These changes also hold the potential to spawn an even bigger explosion of the “negative SEO” (read: “sabotage”) techniques already being deployed with great success by those willing to stoop to those levels. Dark-side practitioners of the craft (aka, black hat SEO’s) figured out long ago that there was a better-than-good possibility search engine’s would attempt to figure out or track such things as the number of unique visits a page receives from search for a given search term, the bounce-rate of those visitors and the average length of each visit — and attempt to implement that data into how they determine relevancy and rank. While whether it actually works or not is a subject for debate in and of itself (although Matt Cutts has said in no uncertain terms that it is real), that hasn’t stopped the bottom-feeders from creating robots that do nothing but search for targeted keywords, click on competitors’ sites and ‘hit the back button’ almost immediately upon arriving at the competitor’s page. Or better yet, the spammers who use “Googlebowling” as a black-hat sabotage technique.
Some of these people obviously think they have reason to believe this works, otherwise why spend time doing it when there are (legitimate) tried-and-proven tactics they could be pursuing? Whether it works or not, these same people will soon start spamming social media sites with links to their competitors’ sites in hopes of provoking a ban or blacklist to be enacted against their innocent competitor. I sure hope Google is able to tell if the person adding the links owns or is affiliated with the site being linked-to. Otherwise, the standards for decency in online marketing (something of an oxymoron, I know) will have fallen yet another notch, and tactics like this will increase in popularity.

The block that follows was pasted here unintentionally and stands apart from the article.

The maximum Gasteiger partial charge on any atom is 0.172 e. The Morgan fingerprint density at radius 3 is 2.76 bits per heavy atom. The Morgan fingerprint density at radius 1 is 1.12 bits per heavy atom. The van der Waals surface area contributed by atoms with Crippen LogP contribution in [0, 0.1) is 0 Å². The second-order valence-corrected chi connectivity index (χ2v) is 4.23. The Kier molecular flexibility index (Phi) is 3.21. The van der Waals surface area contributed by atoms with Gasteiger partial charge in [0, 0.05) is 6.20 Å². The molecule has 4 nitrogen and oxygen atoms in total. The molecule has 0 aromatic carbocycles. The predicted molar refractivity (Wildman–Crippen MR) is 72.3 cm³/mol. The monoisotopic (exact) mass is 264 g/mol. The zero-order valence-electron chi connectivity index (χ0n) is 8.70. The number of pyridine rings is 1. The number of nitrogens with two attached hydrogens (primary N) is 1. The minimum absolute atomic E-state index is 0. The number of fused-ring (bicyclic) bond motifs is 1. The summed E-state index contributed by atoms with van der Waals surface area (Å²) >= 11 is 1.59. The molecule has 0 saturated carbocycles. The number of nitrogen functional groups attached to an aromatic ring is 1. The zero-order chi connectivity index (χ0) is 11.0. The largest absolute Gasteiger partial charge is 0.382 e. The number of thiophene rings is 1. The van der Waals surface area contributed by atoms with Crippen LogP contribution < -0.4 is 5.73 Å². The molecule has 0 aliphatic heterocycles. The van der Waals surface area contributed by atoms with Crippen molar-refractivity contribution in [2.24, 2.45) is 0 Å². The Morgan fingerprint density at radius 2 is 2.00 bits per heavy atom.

Another question still is how will the size and popularity of the social media sites linking to the sites in question affect the amount and extent of the penalties that are to be handed down? Will a site with lots of inbound links from a big social media community like Mixx or Digg be punished any more or less than a comparable site being linked to from a much, much smaller social news site? Say for example, take two non-duplicate sites that for the sake of discussion are equal in all other relevant ways. One of these sites is linked to by big sites such as those mentioned above. The other site has no links from big social news sites, but does have a number of inbound links from much smaller social news sites like BigEasyLinks.com, a niche site dealing with New Orleans news; or HealthandWellnessArticles.com, which is pretty self-explanatory. Will these sites be punished the same? If they hypothetically had the same exact pagerank prior to this latest round of Google algorithmic corporal punishment, which of the two would suffer the greatest reduction in pagerank resulting from social media links? What if the people who own and operate the sites had nothing to do with aquiring the immoral links? Why should they be punished if someone else committed the crime?
Oh well, it won’t be Google’s problem when your competition figures out just how easily they can remove you from the competitive equation.